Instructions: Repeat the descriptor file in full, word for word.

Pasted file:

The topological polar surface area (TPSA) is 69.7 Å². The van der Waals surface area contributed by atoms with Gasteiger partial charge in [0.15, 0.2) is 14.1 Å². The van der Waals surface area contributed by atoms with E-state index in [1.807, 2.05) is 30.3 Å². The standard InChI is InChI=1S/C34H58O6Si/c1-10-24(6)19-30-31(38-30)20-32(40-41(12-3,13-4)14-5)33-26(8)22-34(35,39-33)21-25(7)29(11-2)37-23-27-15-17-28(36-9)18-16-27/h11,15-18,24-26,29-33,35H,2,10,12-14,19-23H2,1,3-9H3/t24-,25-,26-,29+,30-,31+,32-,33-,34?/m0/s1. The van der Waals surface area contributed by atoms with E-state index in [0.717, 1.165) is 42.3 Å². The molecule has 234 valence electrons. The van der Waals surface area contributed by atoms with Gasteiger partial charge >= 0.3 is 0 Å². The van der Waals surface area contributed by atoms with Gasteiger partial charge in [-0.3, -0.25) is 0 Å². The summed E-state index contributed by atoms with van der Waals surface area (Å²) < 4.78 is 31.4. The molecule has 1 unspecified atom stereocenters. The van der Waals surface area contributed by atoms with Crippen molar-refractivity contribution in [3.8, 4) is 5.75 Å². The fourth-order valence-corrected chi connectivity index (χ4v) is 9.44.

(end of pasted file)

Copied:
The topological polar surface area (TPSA) is 69.7 Å². The van der Waals surface area contributed by atoms with Gasteiger partial charge in [0.15, 0.2) is 14.1 Å². The van der Waals surface area contributed by atoms with E-state index in [1.807, 2.05) is 30.3 Å². The standard InChI is InChI=1S/C34H58O6Si/c1-10-24(6)19-30-31(38-30)20-32(40-41(12-3,13-4)14-5)33-26(8)22-34(35,39-33)21-25(7)29(11-2)37-23-27-15-17-28(36-9)18-16-27/h11,15-18,24-26,29-33,35H,2,10,12-14,19-23H2,1,3-9H3/t24-,25-,26-,29+,30-,31+,32-,33-,34?/m0/s1. The van der Waals surface area contributed by atoms with E-state index in [0.717, 1.165) is 42.3 Å². The molecule has 234 valence electrons. The van der Waals surface area contributed by atoms with Gasteiger partial charge >= 0.3 is 0 Å². The van der Waals surface area contributed by atoms with Gasteiger partial charge in [-0.3, -0.25) is 0 Å². The summed E-state index contributed by atoms with van der Waals surface area (Å²) < 4.78 is 31.4. The molecule has 1 unspecified atom stereocenters. The van der Waals surface area contributed by atoms with Crippen molar-refractivity contribution in [3.8, 4) is 5.75 Å². The fourth-order valence-corrected chi connectivity index (χ4v) is 9.44.